HomeCharles DickensA Message From the Sea

A Message From the Sea. Charles Dickens

"Thank′ee," said the captain. "And so, Tregarthen, hoping for your good opinion yet, and likewise for the fair Devonshire Flower′s, your daughter′s, I give you my hand, sir, and wish you good day."

Young Raybrock accompanied him disconsolately; for there was no Kitty at the window when he looked up, no Kitty in the garden when he shut the gate, no Kitty gazing after them along the stony ways when they begin to climb back.

"Now I tell you what," said the captain. "Not being at present calculated to promote harmony in your family, I won′t come in. You go and get your dinner at home, and I′ll get mine at the little hotel. Let our hour of meeting be two o′clock, and you′ll find me smoking a cigar in the sun afore the hotel door. Tell Tom Pettifer, my steward, to consider himself on duty, and to look after your people till we come back; you′ll find he′ll have made himself useful to ′em already, and will be quite acceptable."

All was done as Captain Jorgan directed. Punctually at two o′clock the young fisherman appeared with his knapsack at his back; and punctually at two o′clock the captain jerked away the last feather-end of his cigar.

"Let me carry your baggage, Captain Jorgan; I can easily take it with mine."

"Thank′ee," said the captain. "I′ll carry it myself. It′s only a comb."

They climbed out of the village, and paused among the trees and fern on the summit of the hill above, to take breath, and to look down at the beautiful sea. Suddenly the captain gave his leg a resounding slap, and cried, "Never knew such a right thing in all my life!"—and ran away.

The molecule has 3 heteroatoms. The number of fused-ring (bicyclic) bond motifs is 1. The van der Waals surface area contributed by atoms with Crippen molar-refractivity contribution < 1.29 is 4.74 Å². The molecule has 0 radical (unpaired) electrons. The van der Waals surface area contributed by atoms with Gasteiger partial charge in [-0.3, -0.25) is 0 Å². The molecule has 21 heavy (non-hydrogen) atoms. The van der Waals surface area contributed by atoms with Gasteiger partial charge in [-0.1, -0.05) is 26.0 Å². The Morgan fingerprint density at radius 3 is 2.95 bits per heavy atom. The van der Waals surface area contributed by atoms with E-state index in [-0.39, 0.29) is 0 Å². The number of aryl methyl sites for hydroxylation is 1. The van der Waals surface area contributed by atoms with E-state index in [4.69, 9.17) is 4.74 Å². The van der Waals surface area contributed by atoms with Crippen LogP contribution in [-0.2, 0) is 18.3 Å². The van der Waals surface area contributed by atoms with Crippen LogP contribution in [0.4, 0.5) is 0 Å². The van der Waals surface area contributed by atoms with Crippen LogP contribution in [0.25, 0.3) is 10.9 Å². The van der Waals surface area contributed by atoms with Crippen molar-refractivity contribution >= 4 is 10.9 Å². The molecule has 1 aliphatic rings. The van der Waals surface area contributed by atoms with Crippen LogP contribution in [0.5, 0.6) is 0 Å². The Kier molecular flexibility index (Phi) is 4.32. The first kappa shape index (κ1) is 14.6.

The cause of this abrupt retirement on the part of the captain was little Kitty among the trees. The captain went out of sight and waited, and kept out of sight and waited, until it occurred to him to beguile the time with another cigar. He lighted it, and smoked it out, and still he was out of sight and waiting. He stole within sight at last, and saw the lovers, with their arms entwined and their bent heads touching, moving slowly among the trees. It was the golden time of the afternoon then, and the captain said to himself, "Golden sun, golden sea, golden sails, golden leaves, golden love, golden youth,—a golden state of things altogether!"

Nevertheless the captain found it necessary to hail his young companion before going out of sight again. In a few moments more he came up and they began their journey.

"That still young woman with the fatherless child," said Captain Jorgan, as they fell into step, "didn′t throw her words away; but good honest words are never thrown away. And now that I am conveying you off from that tender little thing that loves, and relies, and hopes, I feel just as if I was the snarling crittur in the picters, with the tight legs, the long nose, and the feather in his cap, the tips of whose moustaches get up nearer to his eyes the wickeder he gets."

The young fisherman knew nothing of Mephistopheles; but he smiled when the captain stopped to double himself up and slap his leg, and they went along in right goodfellowship.


CHAPTER V - THE RESTITUTION

* Dicken′s didn′t write chapters three and four and they are omitted in this edition. The story continues with Captain Jorgan and Alfred at Lanrean.

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